LEONARD QUART: Combatting New York City’s store vacanciesMore Info
I have just read a piece by a writer bemoaning the disappearance of many of her favorite Village restaurants, a sentiment I share as atmospheric, reasonably priced, historical Village hangouts (e.g., Café Loup, Cornelia Street Cafe) shut down as their rents escalate. And if they are replaced, it’s usually by characterless, overpriced eating places or by chains. Of course, this is not only a Village phenomenon, for wherever I go in the city, including the most upscale avenues like Madison, vacant storefronts stare me in the face. Even on Canal Street—where crowds of tourists as well as locals usually pack the sidewalks searching for bargains (a number of them knock-offs) in bare shops selling perfumes, purses, watches, hardware and industrial plastics at low prices—many of the stores are now shut down with steel gates. Walking there, I felt as if I had entered a wasteland, the once-vital soul of which had been obliterated. There is just nothing more disheartening than walking down a once busy street that has become desolate of people and stores.
There are many reasons for the plethora of vacancies, including the competition from online shopping, soaring rents, and many of the innumerable new office and residential buildings going up bringing new stores in their wake. Whatever the cause, one can see how the vacant storefronts with their ubiquitous “Retail for Rent signs” help undermine the aesthetics of the street, attracting refuse, graffiti and homeless people sleeping in doorways. And they also cause the erosion of communal feeling—distinctive stores add to a neighborhood’s identity (e.g., Fairway and Zabar’s on the Upper West Side).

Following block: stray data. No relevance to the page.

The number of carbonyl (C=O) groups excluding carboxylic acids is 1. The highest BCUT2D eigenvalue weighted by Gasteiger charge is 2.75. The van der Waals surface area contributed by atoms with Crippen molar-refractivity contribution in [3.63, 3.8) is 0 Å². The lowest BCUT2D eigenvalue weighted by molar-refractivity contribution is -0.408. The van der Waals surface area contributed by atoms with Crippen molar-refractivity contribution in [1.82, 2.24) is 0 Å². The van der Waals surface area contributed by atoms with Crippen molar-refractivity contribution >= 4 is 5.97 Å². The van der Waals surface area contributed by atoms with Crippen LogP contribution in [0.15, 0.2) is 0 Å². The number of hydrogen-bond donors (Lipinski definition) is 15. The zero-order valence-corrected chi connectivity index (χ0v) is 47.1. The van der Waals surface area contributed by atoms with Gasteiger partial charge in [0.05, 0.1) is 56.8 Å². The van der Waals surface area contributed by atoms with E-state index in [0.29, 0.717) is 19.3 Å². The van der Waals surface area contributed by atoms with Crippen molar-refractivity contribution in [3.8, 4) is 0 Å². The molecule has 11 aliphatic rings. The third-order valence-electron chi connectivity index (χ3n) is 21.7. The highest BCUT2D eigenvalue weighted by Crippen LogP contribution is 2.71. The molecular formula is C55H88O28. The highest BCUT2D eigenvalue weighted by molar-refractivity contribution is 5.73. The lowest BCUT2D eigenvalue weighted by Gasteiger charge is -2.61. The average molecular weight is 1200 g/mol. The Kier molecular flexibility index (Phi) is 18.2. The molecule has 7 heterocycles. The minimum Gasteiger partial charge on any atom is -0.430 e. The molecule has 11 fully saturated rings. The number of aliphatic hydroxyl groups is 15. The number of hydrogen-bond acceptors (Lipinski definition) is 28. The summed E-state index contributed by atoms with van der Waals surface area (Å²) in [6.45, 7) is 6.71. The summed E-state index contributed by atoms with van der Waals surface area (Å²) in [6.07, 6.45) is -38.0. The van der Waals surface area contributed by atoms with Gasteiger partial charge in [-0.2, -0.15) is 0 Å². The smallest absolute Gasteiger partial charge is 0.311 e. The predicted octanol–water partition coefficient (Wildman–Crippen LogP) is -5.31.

Several studies suggest that 20 percent of Manhattan’s storefronts lie vacant—concentrated in the borough’s most trafficked areas, where commercial rents have soared. So as the city booms, and the New York City market that has plenty of wealthy people who like to consume, it’s not only small stores but department stores like Lord and Taylor and Henri Bendel that close.
The solution to the problem of store vacancies is hard to achieve. In 2017 there were 200 empty storefronts on Broadway alone. In late October, the city council finally heard debate over a decades-stalled bill that activists have rallied around as the best chance to save small businesses from rising rents. At the city level, it’s the Small Business Jobs Survival Act that was first introduced in 1986 and modernized in 2008. The bill calls for commercial tenants in good standing to be given certain rights when renewing their leases. City Council Speaker Corey Johnson has supported the bill, but so far, nothing has happened.
The bill’s advocates have had to struggle against the opposition of the powerful Real Estate Board of New York that believes the bill will cause more problems than it will solve. But a relatively new group, Stop REBNY Bullies, is helping to publicize the recently spreading phenomenon whereby more New York City candidates for every level of office are renouncing the real estate industry and its campaign contributions. There are a number of other proposed bills attempting to remedy the situation. A city councilman has offered a plan that would help small businesses fight back against landlords trying to evict them by connecting them to a lawyer free of charge. And Mayor Bill de Blasio said he wants to penalize landlords who leave their shop fronts sitting empty—a vacancy tax.
Hopefully, some of these bills will pass and fewer vacant stores will exist. A vibrant city needs small stores.